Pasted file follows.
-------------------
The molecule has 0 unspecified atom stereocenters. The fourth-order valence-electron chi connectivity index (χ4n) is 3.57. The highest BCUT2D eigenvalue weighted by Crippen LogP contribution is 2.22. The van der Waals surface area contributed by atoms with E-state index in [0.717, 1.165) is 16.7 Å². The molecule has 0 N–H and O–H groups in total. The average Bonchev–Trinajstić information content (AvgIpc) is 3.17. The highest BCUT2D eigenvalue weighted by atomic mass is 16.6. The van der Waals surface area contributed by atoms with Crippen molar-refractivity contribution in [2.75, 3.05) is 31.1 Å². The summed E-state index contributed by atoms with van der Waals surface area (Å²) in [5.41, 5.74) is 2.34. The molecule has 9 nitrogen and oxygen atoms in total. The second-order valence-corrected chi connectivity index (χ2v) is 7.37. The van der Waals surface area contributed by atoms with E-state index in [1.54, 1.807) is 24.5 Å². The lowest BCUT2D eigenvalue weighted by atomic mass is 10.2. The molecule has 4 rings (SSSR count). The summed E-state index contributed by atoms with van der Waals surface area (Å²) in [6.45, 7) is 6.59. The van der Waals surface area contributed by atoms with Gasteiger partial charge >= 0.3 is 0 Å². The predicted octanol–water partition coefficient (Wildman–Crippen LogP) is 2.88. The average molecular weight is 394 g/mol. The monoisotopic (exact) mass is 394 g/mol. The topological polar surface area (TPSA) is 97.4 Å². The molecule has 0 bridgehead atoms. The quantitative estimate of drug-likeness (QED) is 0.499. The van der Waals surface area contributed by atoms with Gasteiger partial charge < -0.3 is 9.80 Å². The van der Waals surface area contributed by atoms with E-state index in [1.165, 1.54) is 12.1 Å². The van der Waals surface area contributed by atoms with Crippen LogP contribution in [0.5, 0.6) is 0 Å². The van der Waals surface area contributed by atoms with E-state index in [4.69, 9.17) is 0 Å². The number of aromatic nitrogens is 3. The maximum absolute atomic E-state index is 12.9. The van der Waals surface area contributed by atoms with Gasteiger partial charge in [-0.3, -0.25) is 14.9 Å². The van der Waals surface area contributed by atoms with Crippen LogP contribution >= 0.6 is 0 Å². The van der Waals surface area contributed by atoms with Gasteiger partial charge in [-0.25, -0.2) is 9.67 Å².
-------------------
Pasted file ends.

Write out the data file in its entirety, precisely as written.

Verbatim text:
The molecule has 0 unspecified atom stereocenters. The fourth-order valence-electron chi connectivity index (χ4n) is 3.57. The highest BCUT2D eigenvalue weighted by Crippen LogP contribution is 2.22. The van der Waals surface area contributed by atoms with E-state index in [0.717, 1.165) is 16.7 Å². The molecule has 0 N–H and O–H groups in total. The average Bonchev–Trinajstić information content (AvgIpc) is 3.17. The highest BCUT2D eigenvalue weighted by atomic mass is 16.6. The van der Waals surface area contributed by atoms with Crippen molar-refractivity contribution in [2.75, 3.05) is 31.1 Å². The summed E-state index contributed by atoms with van der Waals surface area (Å²) in [5.41, 5.74) is 2.34. The molecule has 9 nitrogen and oxygen atoms in total. The second-order valence-corrected chi connectivity index (χ2v) is 7.37. The van der Waals surface area contributed by atoms with E-state index in [1.54, 1.807) is 24.5 Å². The lowest BCUT2D eigenvalue weighted by atomic mass is 10.2. The molecule has 4 rings (SSSR count). The summed E-state index contributed by atoms with van der Waals surface area (Å²) in [6.45, 7) is 6.59. The van der Waals surface area contributed by atoms with Gasteiger partial charge >= 0.3 is 0 Å². The predicted octanol–water partition coefficient (Wildman–Crippen LogP) is 2.88. The average molecular weight is 394 g/mol. The monoisotopic (exact) mass is 394 g/mol. The topological polar surface area (TPSA) is 97.4 Å². The molecule has 0 bridgehead atoms. The quantitative estimate of drug-likeness (QED) is 0.499. The van der Waals surface area contributed by atoms with Gasteiger partial charge < -0.3 is 9.80 Å². The van der Waals surface area contributed by atoms with E-state index in [1.165, 1.54) is 12.1 Å². The van der Waals surface area contributed by atoms with Crippen LogP contribution in [0.5, 0.6) is 0 Å². The van der Waals surface area contributed by atoms with E-state index in [4.69, 9.17) is 0 Å². The number of aromatic nitrogens is 3. The maximum absolute atomic E-state index is 12.9. The van der Waals surface area contributed by atoms with Gasteiger partial charge in [-0.3, -0.25) is 14.9 Å². The van der Waals surface area contributed by atoms with Crippen LogP contribution >= 0.6 is 0 Å². The van der Waals surface area contributed by atoms with Gasteiger partial charge in [-0.25, -0.2) is 9.67 Å².